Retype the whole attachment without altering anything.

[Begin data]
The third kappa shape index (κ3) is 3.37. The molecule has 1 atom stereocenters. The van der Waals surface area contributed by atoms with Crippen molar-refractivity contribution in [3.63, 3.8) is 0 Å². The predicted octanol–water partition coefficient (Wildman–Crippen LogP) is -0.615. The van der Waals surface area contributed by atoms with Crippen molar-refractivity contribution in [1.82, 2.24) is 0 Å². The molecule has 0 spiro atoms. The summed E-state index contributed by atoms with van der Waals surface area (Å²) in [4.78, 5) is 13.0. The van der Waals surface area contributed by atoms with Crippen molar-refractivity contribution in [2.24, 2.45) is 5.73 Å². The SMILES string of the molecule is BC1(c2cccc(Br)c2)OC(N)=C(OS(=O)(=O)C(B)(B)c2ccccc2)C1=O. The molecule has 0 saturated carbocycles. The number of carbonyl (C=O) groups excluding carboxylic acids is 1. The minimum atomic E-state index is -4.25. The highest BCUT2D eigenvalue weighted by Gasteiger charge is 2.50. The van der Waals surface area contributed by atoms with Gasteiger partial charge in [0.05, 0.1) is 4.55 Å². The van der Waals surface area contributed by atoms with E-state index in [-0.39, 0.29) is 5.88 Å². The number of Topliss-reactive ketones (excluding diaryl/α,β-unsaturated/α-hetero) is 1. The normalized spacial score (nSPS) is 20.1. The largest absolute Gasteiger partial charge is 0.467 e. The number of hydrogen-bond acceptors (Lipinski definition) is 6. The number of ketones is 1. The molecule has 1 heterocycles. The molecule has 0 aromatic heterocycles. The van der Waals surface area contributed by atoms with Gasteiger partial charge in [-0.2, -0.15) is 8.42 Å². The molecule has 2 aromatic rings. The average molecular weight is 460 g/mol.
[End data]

The third kappa shape index (κ3) is 3.37. The molecule has 1 atom stereocenters. The van der Waals surface area contributed by atoms with Crippen molar-refractivity contribution in [3.63, 3.8) is 0 Å². The predicted octanol–water partition coefficient (Wildman–Crippen LogP) is -0.615. The van der Waals surface area contributed by atoms with Crippen molar-refractivity contribution in [1.82, 2.24) is 0 Å². The molecule has 0 spiro atoms. The summed E-state index contributed by atoms with van der Waals surface area (Å²) in [4.78, 5) is 13.0. The van der Waals surface area contributed by atoms with Crippen molar-refractivity contribution in [2.24, 2.45) is 5.73 Å². The SMILES string of the molecule is BC1(c2cccc(Br)c2)OC(N)=C(OS(=O)(=O)C(B)(B)c2ccccc2)C1=O. The molecule has 0 saturated carbocycles. The number of carbonyl (C=O) groups excluding carboxylic acids is 1. The minimum atomic E-state index is -4.25. The highest BCUT2D eigenvalue weighted by Gasteiger charge is 2.50. The van der Waals surface area contributed by atoms with Gasteiger partial charge in [0.05, 0.1) is 4.55 Å². The van der Waals surface area contributed by atoms with E-state index in [-0.39, 0.29) is 5.88 Å². The number of Topliss-reactive ketones (excluding diaryl/α,β-unsaturated/α-hetero) is 1. The normalized spacial score (nSPS) is 20.1. The largest absolute Gasteiger partial charge is 0.467 e. The number of hydrogen-bond acceptors (Lipinski definition) is 6. The number of ketones is 1. The molecule has 1 heterocycles. The molecule has 0 aromatic heterocycles. The van der Waals surface area contributed by atoms with Gasteiger partial charge in [-0.2, -0.15) is 8.42 Å². The molecule has 2 aromatic rings. The average molecular weight is 460 g/mol.